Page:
Under this new duty, if a local authority is satisfied that an applicant is homeless and eligible for assistance, then it must take reasonable steps to help the applicant to secure that suitable accommodation becomes available for his occupation for at least six months. Again, in deciding what steps to take, the authority needs to have regard to the assessment and personalised plan of the applicant.

Specific considerations need to be given, according to the draft code, to rough sleepers, or those who are at imminent risk of sleeping rough, and should include a collaborative approach to work with other agencies/services, such as health or social services. Local authorities are also encouraged to conduct inquiries into whether a full housing duty is owed to an applicant during the six month relief duty.

Failure to co-operate and challenging decisions

The draft code of guidance emphasises that local authorities need to recognise the circumstances, needs or issues of some applicants that may have contributed to their becoming homeless, and may also affect their ability to work with housing authorities in the first place.

However, a local authority does have the power to discharge one of the new duties referred to above if the applicant deliberately, and unreasonably, refuses to take an agreed or imposed step set out in his plan for securing and/or maintaining accommodation.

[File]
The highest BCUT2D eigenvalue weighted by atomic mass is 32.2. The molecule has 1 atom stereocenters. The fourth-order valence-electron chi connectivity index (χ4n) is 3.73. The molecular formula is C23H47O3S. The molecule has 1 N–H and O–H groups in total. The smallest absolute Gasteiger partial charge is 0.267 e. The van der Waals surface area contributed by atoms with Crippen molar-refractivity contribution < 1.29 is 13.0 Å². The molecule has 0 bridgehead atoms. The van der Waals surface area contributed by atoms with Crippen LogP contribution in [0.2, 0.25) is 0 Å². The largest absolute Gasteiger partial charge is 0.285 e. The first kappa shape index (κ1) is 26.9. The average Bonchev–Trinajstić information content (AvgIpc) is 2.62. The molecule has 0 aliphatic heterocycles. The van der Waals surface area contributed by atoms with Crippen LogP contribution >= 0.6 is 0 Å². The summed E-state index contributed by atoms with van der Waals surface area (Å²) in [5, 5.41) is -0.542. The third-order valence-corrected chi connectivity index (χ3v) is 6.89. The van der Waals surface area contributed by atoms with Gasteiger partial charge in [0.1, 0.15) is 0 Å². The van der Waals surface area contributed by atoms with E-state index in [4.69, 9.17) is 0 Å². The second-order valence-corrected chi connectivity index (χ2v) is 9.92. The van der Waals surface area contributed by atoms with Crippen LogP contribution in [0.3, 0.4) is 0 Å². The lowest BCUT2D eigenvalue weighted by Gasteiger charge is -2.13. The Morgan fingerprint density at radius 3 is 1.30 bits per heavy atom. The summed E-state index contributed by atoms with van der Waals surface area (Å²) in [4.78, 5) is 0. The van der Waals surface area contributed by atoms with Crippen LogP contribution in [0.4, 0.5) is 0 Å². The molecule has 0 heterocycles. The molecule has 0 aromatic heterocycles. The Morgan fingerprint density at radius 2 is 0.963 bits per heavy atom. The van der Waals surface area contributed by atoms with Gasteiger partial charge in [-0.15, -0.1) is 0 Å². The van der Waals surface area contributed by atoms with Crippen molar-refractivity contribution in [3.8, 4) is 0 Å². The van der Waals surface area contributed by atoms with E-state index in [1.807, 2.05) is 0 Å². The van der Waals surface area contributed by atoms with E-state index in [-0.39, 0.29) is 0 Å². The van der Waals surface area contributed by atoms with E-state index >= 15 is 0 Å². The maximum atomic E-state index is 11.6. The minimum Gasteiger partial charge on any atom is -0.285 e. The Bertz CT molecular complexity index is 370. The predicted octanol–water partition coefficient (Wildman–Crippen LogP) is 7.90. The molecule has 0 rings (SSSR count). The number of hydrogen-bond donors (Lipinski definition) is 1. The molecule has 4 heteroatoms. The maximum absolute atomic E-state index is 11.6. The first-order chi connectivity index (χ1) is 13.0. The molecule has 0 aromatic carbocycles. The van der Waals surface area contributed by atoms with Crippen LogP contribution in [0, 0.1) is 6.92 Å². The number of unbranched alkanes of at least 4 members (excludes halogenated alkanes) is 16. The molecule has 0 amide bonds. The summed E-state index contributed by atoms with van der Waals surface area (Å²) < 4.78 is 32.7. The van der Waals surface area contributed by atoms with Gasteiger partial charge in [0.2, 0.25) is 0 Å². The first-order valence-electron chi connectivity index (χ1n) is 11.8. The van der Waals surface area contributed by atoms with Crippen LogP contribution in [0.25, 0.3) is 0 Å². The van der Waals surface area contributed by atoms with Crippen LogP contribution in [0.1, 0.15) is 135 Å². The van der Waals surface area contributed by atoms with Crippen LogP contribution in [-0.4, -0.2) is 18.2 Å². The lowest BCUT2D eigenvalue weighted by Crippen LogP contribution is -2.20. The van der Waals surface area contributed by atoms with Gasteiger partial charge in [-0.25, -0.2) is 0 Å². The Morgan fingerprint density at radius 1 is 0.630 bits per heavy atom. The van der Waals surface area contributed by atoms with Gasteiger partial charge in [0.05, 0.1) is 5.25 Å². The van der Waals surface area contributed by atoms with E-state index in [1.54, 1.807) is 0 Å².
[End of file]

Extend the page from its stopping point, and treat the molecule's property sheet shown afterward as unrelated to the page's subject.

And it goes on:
For a discharge of duty on this ground, the local authority needs to be satisfied that the non-cooperation in question was a deliberate and unreasonable refusal, rather than a mere failure to cooperate. These new duties will be open to an expanded legal challenge by way of a review or appeal.

Conclusion

The ethos of the new Act is to be applauded as all agree that urgent action is required to tackle the growing homelessness epidemic, particularly in our major cities where the numbers of rough sleepers are rising rapidly.

However, the challenges for local authorities are considerable and, in particular, the question is whether the government has pledged enough funds for the Act to be properly implemented. On 17 January 2017, the minister Marcus Jones announced that funding of £48 million would be provided to meet the additional costs for local authorities.

Subsequent amendments to the Act resulted in this sum increasing to £72.7 million. Local authorities gave this announcement a 'cautious' welcome but have asked the government to commit to a review of the Act's impact after two years to "ensure that authorities are fully equipped and funded to deliver the Bill's ambitions".

However, many London councils have reported their concerns that funding decisions and consultations have not progressed, with less than a month to go before the Act is implemented.